There seems to be a dozen different ways to make yoghurt. I just want one and I want it to be easy. I have had loads of fails, but this morning I woke up to perfectly creamy greek style yoghurt! Oh so yum!
When it comes to coconut cream, not all are equal. Of most of the brands I looked at in the supermarket, most had a stabliser and an emulsifier. The best one I’ve found in NZ at my local supermarkets is the AYAM blend which is 100% coconut. You can really taste the difference. The colour is more of a light grey than the white colour you see in other brands. My second favourite is TradeAid coconut milk which is more like coconut cream because its so thick.
HOWEVER – Using cans and tetrapacks is not my preferred means to source coconut cream. It goes against my whole ethos of shunning highly processed foods. In this case, the desire for coconut yoghurt seems to have outweighed this in this moment! My disclaimer is that doing the best with the ingredients you have and the education and budget you have is totally acceptable!
Ultra-high temperature processing (UHT), or ultra-heat treatment, sterilizes food by heating it above 135 °C (275 °F) – the temperature required to kill spores in milk – for 1 to 2 seconds. UHT is most commonly used in milk production, but the process is also used for fruit juices, cream, soy milk, yogurt, wine, soups, honey, and stews.
The second unfortunate thing about buying cans is they’re full of BPA’s. There’s no doubt that making raw coconut yoghurt from fresh coconut meat is by far a superior method, however finding coconut meat locally is a tall order – a recipe for another day perhaps. By the way if you’re in the Auckland area, The Kefir company sells frozen coconut flesh – just email Anita. And you can get fresh coconuts delivered to your door from Cocoloco.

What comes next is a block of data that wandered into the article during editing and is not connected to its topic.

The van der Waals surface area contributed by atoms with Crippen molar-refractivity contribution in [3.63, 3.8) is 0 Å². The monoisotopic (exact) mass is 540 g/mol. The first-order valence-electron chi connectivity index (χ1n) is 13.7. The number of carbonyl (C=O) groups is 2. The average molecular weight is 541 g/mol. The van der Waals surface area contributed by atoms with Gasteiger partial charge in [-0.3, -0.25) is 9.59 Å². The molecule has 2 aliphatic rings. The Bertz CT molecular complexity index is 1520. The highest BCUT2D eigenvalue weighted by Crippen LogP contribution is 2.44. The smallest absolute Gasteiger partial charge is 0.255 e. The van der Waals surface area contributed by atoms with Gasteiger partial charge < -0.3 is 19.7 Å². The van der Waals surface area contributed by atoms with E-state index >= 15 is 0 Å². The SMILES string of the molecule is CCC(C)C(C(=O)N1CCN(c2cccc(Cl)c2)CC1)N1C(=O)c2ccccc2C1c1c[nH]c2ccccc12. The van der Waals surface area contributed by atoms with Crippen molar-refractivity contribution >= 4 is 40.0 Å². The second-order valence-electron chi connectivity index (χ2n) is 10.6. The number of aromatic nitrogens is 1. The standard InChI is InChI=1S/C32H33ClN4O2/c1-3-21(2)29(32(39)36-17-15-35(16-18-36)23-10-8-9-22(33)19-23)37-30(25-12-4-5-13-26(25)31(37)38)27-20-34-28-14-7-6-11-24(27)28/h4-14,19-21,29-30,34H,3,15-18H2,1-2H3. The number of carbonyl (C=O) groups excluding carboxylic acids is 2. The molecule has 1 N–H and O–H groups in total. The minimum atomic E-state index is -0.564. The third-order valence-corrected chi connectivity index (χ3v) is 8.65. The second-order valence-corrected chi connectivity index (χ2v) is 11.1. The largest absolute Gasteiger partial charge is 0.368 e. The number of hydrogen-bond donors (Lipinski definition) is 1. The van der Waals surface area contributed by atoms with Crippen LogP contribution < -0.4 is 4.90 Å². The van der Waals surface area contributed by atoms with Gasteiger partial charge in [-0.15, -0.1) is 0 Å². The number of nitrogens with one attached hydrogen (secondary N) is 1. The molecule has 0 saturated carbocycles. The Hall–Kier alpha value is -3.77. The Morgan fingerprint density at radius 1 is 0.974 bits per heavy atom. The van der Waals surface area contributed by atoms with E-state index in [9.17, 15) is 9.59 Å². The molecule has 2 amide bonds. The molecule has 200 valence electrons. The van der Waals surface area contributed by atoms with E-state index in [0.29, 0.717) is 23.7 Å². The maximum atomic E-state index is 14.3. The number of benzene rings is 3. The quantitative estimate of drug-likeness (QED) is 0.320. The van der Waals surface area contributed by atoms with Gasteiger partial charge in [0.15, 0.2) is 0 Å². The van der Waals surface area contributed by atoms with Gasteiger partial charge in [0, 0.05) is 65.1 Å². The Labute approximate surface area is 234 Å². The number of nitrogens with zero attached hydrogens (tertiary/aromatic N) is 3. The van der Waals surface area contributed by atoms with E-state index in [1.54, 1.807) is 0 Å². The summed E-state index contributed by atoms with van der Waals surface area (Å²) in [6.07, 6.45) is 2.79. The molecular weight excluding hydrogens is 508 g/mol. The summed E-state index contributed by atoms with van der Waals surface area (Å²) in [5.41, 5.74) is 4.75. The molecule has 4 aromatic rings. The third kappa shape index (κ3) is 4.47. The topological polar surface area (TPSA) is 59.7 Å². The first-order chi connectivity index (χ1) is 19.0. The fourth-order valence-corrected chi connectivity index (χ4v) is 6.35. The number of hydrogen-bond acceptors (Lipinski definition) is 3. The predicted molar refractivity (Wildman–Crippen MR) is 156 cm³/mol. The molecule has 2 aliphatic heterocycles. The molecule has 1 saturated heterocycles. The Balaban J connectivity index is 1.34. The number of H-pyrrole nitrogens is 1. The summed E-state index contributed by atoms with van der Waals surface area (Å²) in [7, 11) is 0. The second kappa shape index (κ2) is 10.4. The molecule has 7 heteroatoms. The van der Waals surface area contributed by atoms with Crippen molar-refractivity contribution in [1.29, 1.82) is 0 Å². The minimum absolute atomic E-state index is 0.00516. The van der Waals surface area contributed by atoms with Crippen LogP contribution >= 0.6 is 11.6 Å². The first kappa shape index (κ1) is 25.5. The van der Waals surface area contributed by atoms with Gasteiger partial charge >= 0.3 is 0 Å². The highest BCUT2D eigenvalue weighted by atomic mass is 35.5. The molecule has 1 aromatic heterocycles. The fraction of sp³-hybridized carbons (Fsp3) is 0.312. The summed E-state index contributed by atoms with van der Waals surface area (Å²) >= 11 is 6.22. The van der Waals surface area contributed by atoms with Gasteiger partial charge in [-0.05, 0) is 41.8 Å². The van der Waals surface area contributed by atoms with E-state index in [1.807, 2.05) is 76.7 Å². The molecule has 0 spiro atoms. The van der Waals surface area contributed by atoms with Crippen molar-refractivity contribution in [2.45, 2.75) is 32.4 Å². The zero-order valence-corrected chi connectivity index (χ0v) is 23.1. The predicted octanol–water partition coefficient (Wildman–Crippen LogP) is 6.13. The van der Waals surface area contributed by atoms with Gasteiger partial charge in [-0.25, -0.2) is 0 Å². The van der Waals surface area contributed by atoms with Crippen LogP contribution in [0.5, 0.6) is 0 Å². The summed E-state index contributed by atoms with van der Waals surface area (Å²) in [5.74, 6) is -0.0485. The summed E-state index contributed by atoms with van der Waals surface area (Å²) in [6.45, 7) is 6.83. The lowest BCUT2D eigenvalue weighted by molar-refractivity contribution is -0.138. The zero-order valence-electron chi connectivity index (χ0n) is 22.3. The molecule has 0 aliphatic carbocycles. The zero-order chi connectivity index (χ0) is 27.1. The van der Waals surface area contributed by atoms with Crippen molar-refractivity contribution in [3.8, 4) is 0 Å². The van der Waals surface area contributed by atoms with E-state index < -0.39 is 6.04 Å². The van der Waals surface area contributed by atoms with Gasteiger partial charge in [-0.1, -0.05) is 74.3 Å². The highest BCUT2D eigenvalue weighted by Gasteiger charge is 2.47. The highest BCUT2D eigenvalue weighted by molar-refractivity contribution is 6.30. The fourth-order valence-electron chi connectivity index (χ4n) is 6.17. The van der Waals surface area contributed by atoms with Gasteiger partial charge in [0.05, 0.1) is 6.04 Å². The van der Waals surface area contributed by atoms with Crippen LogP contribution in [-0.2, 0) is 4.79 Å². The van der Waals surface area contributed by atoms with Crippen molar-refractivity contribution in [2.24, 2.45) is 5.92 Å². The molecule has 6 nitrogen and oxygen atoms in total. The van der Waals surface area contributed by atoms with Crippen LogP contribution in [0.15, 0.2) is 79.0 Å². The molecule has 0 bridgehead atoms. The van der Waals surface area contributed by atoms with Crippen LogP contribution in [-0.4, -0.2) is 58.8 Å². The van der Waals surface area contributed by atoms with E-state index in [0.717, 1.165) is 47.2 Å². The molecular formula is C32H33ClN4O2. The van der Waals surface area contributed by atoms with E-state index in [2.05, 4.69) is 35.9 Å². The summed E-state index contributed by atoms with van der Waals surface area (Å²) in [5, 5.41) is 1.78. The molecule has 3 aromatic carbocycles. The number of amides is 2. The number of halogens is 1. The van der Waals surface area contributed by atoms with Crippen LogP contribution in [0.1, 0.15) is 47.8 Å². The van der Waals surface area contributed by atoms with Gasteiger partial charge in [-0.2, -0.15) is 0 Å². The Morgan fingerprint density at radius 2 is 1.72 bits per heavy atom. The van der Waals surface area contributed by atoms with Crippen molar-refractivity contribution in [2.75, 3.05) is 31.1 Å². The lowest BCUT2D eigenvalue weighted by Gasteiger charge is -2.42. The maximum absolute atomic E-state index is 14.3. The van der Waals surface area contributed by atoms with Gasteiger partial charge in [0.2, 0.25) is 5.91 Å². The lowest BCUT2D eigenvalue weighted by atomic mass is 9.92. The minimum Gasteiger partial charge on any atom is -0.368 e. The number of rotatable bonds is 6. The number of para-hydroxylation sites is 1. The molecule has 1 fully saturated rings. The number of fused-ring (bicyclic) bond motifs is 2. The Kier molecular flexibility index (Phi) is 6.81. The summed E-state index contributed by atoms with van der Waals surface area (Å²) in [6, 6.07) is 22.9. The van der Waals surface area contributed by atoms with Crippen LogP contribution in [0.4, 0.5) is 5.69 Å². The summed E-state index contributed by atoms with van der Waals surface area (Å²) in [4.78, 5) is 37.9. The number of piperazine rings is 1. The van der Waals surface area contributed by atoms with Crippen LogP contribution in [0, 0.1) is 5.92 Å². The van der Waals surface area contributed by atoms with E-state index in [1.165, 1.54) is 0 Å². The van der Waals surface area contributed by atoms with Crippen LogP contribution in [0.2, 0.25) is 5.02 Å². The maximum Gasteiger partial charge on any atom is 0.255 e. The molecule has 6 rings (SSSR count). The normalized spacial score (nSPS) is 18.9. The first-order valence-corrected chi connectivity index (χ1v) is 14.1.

So before you get started, you might need to do a bit of a hunt around for some must have ingredients. For the yoghurt culture, you can either use some store bought organic yoghurt or you can buy some yoghurt starter. I used Mad Millie which you can buy from any health store. It’s usually stored in the fridge or freezer. You can also use probiotics (use 5), however they work out to be more expensive.
Then you need a warm place to culture the yoghurt overnight. I used my easiyo, however you could use a slow cooker or put your yoghurt into the oven with the light on:
Eziyo yoghurt maker
2 x 400ml cans Tradeaid Coconut cream
1 x satchet of Mad Millie Yoghurt culture
- Put your cans in the fridge overnight and use only the cream portion – use the liquid for smoothies.
- In many recipes its better to heat the cream. I didn’t do this, although if you have lumps, it does smooth them out.
- Blend your cream with the culture.
- In many recipes you’re meant to sterilize your jars for 10 minutes – I did mine for 5 mins in a pot of boiling water.
- Fill your easiyo with boiling water, put your jar in and leave overnight. If your yoghurt is not ‘tangy’ enough you can refill with boiling water and leave it a further 6 hours or so until its as you like it. At this stage its probably still quite runny. Don’t despair!
- Put your yoghurt in the fridge. It firms up remarkably well.
- If you want thick greek style yoghurt, put a double layer of cheesecloth over a sieve. Place this over a bowl and put your yoghurt on top of the cheesecloth. Put everything in the fridge overnight. In the morning you’ll have a thick, decadent yoghurt!
PS Don’t give up if your yoghurt isn’t exactly the way you like it. Its finnicky, dependent on the weather and the methods you use.